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Ant and Dec take aim at ‘London-centric’ television industry

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Ant and Dec have spoken out against a “London-centric” television industry they say feels inaccessible to young people who are hoping to work in it.

In an interview to the Telegraph, the popular presenting duo said TV was “an accessible place” when they started out in their native Newcastle in the 1990s.

“These days that seems to have gone by the wayside,” said Anthony McPartlin.

“When we were growing up it was all around us,” said Declan Donnelly. “We’d like to bring a bit of that back.”

Ant and Dec started out as child actors on CBBC drama Byker Grove and went on to co-present such shows as Pop Idol, Britain’s Got Talent and I’m A Celebrity… Get Me Out of Here!

They have now joined forces with the Prince’s Trust on Making it in Media, a project aimed at bringing young people from diverse and disadvantaged backgrounds into the industry.

The scheme will offer successful applicants career guidance, cost-covering grants and meetings with prospective employers and is aimed at 16- to 25-year-olds not in education, employment or training.

A two-week course will take place in London in July and there are plans to roll out the project subsequently in Manchester and Newcastle.

“By the time we’re finished with them they’ll have a real skill set to work with,” said Donnelly, 45. “They’ll hopefully bring real value, a fresh set of eyes and a fresh voice to wherever they go.

“If broadcasters want younger viewers, get young people in to make programmes, in front of or behind the cameras. Otherwise they stay on social media and TV runs the risk of losing them completely.”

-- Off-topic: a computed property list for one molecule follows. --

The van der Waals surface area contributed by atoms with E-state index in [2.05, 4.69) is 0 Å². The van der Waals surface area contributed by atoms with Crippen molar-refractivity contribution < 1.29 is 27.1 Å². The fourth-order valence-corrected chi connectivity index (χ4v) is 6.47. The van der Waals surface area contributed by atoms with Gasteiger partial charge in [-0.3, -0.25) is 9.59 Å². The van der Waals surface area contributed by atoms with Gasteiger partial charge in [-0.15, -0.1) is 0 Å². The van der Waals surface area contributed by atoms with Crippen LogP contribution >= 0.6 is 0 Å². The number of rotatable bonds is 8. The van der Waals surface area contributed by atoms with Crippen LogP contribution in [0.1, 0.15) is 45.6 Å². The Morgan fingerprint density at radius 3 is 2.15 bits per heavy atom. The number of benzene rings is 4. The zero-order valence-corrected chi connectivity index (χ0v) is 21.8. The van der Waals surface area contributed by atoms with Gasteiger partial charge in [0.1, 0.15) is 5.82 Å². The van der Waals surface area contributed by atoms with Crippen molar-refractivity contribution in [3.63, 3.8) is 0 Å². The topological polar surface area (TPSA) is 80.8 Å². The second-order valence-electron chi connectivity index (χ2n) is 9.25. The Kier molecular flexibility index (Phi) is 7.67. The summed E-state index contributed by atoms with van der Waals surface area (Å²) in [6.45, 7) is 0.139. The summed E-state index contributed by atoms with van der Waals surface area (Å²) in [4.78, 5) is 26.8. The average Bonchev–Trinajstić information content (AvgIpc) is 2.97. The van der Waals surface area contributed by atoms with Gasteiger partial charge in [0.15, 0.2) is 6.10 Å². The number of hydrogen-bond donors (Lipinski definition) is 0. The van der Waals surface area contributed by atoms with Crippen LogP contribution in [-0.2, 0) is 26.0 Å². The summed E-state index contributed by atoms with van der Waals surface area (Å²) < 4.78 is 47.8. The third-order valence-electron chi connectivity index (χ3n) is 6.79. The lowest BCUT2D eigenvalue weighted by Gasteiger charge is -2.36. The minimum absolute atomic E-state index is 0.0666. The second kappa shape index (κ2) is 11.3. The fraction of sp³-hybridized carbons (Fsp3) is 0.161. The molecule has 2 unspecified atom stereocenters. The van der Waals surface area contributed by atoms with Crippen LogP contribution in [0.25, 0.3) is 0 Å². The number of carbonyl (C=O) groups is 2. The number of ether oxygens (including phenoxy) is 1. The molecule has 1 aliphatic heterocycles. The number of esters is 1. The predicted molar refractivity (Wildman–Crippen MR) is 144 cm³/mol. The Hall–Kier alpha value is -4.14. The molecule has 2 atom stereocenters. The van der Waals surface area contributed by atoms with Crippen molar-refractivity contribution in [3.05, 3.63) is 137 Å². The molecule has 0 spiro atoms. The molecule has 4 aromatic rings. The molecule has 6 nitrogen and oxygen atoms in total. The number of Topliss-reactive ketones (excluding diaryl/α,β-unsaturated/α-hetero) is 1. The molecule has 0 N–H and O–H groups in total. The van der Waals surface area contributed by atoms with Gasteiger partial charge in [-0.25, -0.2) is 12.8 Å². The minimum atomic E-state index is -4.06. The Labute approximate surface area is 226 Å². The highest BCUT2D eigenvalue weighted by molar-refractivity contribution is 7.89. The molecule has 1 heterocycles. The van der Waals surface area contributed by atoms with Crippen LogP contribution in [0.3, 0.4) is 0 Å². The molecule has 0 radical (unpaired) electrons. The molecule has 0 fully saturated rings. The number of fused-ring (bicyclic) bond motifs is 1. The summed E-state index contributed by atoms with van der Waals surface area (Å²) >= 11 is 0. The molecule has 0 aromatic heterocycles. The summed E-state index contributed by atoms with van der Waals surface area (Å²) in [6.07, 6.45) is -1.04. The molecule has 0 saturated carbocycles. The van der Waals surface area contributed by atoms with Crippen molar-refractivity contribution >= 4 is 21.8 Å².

“It’s such a great industry to get involved with because the possibilities are endless if you’re willing to work hard,” said McPartlin, also 45.

“We often talk about what we would be doing if Byker Grove hadn’t turned up at our schools and asked us to audition. Dec would be selling mobile phones very successfully in Newcastle, I reckon, because he’s got very good patter.”

“We were two quite unremarkable working-class kids from council estates in the west end of Newcastle,” Donnelly is quoted as saying. “We had never dreamed a career in the media was in any way possible.”

McPartlin, meanwhile, admitted the pair were “really bad” when they began co-presenting Saturday morning children’s show SM: TV in the late 1990s and that they would probably not have succeeded under the harsh gaze of today’s social media.

Ant and Dec are now television’s most in-demand and most highly-paid double act, having reportedly signed a “golden handcuffs” deal with ITV in 2020 worth £40 million.

They appeared with Prince Charles in a 2016 documentary celebrating the 40th anniversary of his Trust and were appointed OBEs by him at Buckingham Palace the following year.

In a press release issued by The Prince’s Trust, Ant calls the Making it in Media scheme “a real passion project for us and something we’ve wanted to work on for a long time”.

“We’re incredibly proud to be partnering with The Prince’s Trust on this and we hope we can help make a difference to some young people’s lives,” Dec adds.

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